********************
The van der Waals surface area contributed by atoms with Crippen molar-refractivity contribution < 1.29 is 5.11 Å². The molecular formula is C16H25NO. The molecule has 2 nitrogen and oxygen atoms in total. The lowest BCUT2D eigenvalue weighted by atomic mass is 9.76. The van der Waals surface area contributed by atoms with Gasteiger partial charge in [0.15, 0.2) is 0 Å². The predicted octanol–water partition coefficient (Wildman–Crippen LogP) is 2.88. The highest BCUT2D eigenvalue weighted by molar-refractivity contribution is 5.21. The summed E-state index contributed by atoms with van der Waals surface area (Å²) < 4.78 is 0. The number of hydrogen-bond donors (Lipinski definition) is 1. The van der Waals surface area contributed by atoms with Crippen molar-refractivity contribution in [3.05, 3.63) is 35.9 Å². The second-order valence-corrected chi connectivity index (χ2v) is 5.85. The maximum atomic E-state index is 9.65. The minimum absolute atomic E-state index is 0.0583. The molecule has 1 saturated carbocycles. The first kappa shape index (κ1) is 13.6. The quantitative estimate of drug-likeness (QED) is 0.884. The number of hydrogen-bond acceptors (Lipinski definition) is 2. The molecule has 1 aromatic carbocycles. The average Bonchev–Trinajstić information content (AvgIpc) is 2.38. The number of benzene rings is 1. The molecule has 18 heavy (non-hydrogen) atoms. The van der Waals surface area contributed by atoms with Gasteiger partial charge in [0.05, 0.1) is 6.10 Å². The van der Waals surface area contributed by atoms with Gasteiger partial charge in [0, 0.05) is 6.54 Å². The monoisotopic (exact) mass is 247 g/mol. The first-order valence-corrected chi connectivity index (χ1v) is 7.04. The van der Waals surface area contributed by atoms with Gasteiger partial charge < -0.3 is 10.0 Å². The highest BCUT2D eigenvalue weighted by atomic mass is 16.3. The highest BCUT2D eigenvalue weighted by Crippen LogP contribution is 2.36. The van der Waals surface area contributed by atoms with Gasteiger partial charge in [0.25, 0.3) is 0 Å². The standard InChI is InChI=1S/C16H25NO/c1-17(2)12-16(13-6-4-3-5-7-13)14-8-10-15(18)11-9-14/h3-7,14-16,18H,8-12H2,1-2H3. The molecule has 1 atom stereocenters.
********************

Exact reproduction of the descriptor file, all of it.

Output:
The van der Waals surface area contributed by atoms with Crippen molar-refractivity contribution < 1.29 is 5.11 Å². The molecular formula is C16H25NO. The molecule has 2 nitrogen and oxygen atoms in total. The lowest BCUT2D eigenvalue weighted by atomic mass is 9.76. The van der Waals surface area contributed by atoms with Gasteiger partial charge in [0.15, 0.2) is 0 Å². The predicted octanol–water partition coefficient (Wildman–Crippen LogP) is 2.88. The highest BCUT2D eigenvalue weighted by molar-refractivity contribution is 5.21. The summed E-state index contributed by atoms with van der Waals surface area (Å²) < 4.78 is 0. The number of hydrogen-bond donors (Lipinski definition) is 1. The van der Waals surface area contributed by atoms with Crippen molar-refractivity contribution in [3.05, 3.63) is 35.9 Å². The second-order valence-corrected chi connectivity index (χ2v) is 5.85. The maximum atomic E-state index is 9.65. The minimum absolute atomic E-state index is 0.0583. The molecule has 1 saturated carbocycles. The first kappa shape index (κ1) is 13.6. The quantitative estimate of drug-likeness (QED) is 0.884. The number of hydrogen-bond acceptors (Lipinski definition) is 2. The molecule has 1 aromatic carbocycles. The average Bonchev–Trinajstić information content (AvgIpc) is 2.38. The number of benzene rings is 1. The molecule has 18 heavy (non-hydrogen) atoms. The van der Waals surface area contributed by atoms with Gasteiger partial charge in [0.05, 0.1) is 6.10 Å². The van der Waals surface area contributed by atoms with Gasteiger partial charge in [0, 0.05) is 6.54 Å². The monoisotopic (exact) mass is 247 g/mol. The first-order valence-corrected chi connectivity index (χ1v) is 7.04. The van der Waals surface area contributed by atoms with Gasteiger partial charge < -0.3 is 10.0 Å². The highest BCUT2D eigenvalue weighted by atomic mass is 16.3. The highest BCUT2D eigenvalue weighted by Crippen LogP contribution is 2.36. The van der Waals surface area contributed by atoms with Gasteiger partial charge in [0.25, 0.3) is 0 Å². The standard InChI is InChI=1S/C16H25NO/c1-17(2)12-16(13-6-4-3-5-7-13)14-8-10-15(18)11-9-14/h3-7,14-16,18H,8-12H2,1-2H3. The molecule has 1 atom stereocenters.